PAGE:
Presentation is loading. Please wait.

Presentation is loading. Please wait.

Living without violence Supporting children who have experienced domestic abuse NSPCC and Women’s Aid.

Similar presentations

Presentation on theme: "Living without violence Supporting children who have experienced domestic abuse NSPCC and Women’s Aid."— Presentation transcript:

1 Living without violence Supporting children who have experienced domestic abuse NSPCC and Women’s Aid

2 The problem Domestic violence is extremely common 1.2 million women a year; two women a week are killed by a partner or former partner. It is recognised as a gendered crime Research shows that while both men and women can be violent, the severity, extent and impact is different Women are much more likely to be physically harmed and report greater levels of fear Men experience far fewer incidents of violence & impact is much less. Men much more likely to say incidents are not worth reporting It is overwhelmingly women who experience a pattern of violence over longer periods that can include physical and sexual violence, psychological, and financial violence by a current or former partner – coercive control. 2

3 Context – victims’ experiences 76% of all domestic violence incidents are repeat incidents (British Crime Survey 2009/2010) Women have experienced an average of more than 30 incidents of abuse before reporting Women are afraid of reporting to the police – with good reason The threat that children will be taken into care is a major influence on women’s behaviour, is realistic, and is frequently used by perpetrators The most dangerous times for victims are when they leave or have just left the abusive relationship 35% of the children in refuges who had been abused (and 29% in non- refuge services) were still in contact with the perpetrator. 3

4 Domestic abuse and child protection Children exposed to domestic abuse are at risk of serious harm. The wide ranging physical, emotional, psychological and social impacts are evidenced by a large and expanding body of research literature. Exposure to domestic violence is commonly related to child protection concerns: It is a factor in two thirds of serious case reviews It is a factor in 60% of cases that lead to care applications An estimated 75% of children subject to child protection plans are living with domestic abuse. It is clear that responses to domestic abuse need to be at the core of work to safeguard and protect children. 4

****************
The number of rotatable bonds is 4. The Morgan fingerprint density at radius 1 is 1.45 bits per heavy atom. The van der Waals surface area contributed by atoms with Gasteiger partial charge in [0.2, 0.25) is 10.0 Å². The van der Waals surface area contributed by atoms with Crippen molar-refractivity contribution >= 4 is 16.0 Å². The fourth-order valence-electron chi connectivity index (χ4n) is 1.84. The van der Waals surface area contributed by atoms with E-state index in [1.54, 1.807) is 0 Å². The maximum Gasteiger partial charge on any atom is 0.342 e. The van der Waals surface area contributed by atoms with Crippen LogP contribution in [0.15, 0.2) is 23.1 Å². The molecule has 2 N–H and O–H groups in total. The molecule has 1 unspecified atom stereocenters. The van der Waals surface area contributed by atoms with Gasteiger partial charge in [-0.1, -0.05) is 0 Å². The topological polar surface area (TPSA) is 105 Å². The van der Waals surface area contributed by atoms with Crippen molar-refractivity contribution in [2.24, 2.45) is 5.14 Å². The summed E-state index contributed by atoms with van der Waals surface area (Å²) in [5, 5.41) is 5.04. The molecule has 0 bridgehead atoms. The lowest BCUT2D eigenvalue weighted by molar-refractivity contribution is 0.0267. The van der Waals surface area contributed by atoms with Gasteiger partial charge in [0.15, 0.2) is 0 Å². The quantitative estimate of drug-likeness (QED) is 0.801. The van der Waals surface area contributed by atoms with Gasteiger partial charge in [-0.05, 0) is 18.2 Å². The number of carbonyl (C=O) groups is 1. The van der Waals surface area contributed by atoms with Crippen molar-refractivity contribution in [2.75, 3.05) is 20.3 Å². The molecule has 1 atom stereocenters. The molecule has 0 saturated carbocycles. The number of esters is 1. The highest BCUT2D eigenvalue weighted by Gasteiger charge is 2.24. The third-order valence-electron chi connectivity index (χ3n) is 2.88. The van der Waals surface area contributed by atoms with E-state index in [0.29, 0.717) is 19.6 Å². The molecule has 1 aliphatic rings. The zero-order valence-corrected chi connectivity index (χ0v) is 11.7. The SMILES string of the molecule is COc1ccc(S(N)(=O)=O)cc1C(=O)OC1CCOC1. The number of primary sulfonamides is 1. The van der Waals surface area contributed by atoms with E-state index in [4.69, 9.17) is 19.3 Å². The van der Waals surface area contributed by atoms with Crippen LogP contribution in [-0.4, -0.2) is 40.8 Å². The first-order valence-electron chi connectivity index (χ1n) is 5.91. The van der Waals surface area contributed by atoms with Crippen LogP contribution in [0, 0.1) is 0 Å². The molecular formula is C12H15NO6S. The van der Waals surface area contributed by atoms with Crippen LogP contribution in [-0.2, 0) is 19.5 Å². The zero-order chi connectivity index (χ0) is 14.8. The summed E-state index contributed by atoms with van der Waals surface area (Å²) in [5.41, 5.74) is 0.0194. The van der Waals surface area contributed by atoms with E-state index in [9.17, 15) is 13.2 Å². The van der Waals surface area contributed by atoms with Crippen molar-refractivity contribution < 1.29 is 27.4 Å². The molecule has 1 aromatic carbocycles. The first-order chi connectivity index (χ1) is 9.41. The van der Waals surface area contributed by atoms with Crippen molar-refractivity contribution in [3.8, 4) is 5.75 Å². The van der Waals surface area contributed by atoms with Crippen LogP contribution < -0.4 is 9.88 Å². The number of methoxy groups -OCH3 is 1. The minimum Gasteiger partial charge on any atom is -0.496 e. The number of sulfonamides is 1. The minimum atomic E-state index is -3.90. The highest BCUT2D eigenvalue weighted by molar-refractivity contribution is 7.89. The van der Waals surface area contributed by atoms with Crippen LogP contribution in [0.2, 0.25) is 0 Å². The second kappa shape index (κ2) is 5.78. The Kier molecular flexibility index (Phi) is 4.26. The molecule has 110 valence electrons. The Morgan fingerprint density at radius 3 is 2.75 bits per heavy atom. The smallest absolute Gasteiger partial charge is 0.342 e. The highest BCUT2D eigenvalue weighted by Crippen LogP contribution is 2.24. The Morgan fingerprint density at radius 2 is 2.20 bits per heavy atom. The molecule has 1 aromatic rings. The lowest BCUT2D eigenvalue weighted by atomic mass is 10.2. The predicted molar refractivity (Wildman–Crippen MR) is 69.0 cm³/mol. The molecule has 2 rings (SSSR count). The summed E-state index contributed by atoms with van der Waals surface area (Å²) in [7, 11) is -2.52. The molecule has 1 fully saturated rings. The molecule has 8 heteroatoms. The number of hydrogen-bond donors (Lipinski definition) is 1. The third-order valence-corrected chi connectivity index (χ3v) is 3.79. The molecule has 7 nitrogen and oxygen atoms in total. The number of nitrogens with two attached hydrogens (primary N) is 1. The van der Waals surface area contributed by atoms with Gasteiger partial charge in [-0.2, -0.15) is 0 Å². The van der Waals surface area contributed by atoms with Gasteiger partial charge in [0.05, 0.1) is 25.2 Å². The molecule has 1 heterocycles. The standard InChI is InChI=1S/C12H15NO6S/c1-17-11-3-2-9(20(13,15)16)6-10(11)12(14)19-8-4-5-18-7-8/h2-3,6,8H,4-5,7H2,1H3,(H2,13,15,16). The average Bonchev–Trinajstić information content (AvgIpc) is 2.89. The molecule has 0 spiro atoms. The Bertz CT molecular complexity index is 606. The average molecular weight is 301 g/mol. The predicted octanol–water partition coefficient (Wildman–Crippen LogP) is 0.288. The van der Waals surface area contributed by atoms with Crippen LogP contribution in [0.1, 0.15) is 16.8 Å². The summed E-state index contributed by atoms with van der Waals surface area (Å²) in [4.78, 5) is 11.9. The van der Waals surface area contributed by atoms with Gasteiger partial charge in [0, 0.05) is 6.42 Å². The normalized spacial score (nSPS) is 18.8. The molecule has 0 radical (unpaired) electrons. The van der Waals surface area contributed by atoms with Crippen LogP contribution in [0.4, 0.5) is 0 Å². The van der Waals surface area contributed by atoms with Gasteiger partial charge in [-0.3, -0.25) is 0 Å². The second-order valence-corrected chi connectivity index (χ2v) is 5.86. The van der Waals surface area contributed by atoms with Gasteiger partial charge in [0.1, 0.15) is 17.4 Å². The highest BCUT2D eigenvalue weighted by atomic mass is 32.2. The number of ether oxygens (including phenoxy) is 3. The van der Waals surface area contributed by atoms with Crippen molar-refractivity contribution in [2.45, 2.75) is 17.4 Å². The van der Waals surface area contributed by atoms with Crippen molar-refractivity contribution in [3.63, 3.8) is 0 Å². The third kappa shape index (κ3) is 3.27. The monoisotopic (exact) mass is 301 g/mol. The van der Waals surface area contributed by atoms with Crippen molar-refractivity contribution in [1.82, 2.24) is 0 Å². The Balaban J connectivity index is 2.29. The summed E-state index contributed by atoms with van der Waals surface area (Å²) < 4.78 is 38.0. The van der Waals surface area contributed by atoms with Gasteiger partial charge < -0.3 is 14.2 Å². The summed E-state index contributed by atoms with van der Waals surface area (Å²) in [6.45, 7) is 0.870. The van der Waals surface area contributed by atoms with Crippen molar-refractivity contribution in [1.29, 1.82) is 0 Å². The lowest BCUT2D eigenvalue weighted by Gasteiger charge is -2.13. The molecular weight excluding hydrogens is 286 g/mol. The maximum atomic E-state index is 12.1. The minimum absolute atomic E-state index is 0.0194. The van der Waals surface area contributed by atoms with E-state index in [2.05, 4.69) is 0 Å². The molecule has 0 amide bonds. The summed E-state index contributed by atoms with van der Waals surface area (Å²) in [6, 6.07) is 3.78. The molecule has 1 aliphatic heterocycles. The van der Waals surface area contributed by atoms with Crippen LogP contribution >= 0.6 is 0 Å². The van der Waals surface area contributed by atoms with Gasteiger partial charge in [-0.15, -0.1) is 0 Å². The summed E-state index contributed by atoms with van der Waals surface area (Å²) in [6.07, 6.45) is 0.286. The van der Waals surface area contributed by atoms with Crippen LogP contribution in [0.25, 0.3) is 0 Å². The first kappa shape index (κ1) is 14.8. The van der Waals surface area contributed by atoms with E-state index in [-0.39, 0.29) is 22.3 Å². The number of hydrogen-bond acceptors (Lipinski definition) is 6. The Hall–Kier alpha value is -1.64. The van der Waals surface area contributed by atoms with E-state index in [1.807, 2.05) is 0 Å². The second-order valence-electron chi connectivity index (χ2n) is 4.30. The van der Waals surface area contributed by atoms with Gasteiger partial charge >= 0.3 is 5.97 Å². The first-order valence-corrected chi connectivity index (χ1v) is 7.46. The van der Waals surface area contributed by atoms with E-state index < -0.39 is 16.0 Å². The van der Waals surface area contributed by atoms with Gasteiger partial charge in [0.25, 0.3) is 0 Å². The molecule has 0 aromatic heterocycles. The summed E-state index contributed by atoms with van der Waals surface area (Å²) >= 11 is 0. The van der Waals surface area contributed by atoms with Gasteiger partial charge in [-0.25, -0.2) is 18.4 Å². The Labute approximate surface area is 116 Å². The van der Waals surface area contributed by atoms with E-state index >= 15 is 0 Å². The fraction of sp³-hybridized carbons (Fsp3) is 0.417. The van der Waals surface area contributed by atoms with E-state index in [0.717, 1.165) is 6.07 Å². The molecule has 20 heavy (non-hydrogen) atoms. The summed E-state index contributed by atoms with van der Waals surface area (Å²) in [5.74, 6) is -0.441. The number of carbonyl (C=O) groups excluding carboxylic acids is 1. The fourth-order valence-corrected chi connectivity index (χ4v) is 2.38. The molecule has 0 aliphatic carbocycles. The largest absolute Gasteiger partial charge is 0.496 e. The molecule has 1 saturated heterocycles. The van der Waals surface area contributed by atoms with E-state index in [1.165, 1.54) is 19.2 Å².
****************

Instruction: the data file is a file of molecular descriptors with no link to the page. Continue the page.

5 Impact on long term development Exposure to domestic abuse can have a profound impact on a child’s developing brain, sense of self and capacity for regulating emotions Exposure to domestic abuse correlates with insecure & disorganised attachment, delinquency & a trajectory for dysfunction in adulthood Resilience amongst children is associated with secure attachment to a non-violent parent or other significant carer, strong support networks, high levels of self-esteem and the capacity to be reflective The potential for breaking a sense of intergenerational abuse is underscored by the fact that the majority people who grow up in violent households go on to have healthy adult relationships Far from contributing to a sense of fatalism, the evidence base raises questions about what can be done to help more children from suffering long term harm and avoid re-enacting violent dynamics later in life. 5

6 Matching the scale of the challenge Widespread recognition of the harm suffered by children exposed to domestic abuse does not adequately filter through to policy or practice in the form of a satisfactory support offer There is an inadequate supply of dedicated support services for children exposed to domestic abuse There are specific gaps for those highly vulnerable children who live in households where a perpetrator continues to be present The evidence base relating to the effectiveness of many of the specialist children’s services which do exist is limited Too often our response is only to “monitor” rather than support. 6

7 Challenges with the current response Services that could intervene early are doing so in the wrong way because they don't understand the dynamics of DV Family courts are working on the basis that there is an inherent bias against fathers. There is a lot of evidence that this is not the case Risk paradigm underlying the whole system is not working as demonstrated by the extremely low correlation between who are murdered and referral to MARAC Commissioners in local authorities don’t look at the “big picture” and links between different aspects of service provision Children's services have seen the most severe cuts of all. 7

8 Support is not consistent across England 8 9,577 women and 10,117 children were supported during the year through refuge accommodation Over 82,000 women and 14,000 children were supported during the year in non-refuge services. The range of service provision varies: Around 180 domestic violence services have funding for dedicated staff to support children and young people Other services provide support, but may not have a dedicated worker Some areas of the country have no funding for refuge services.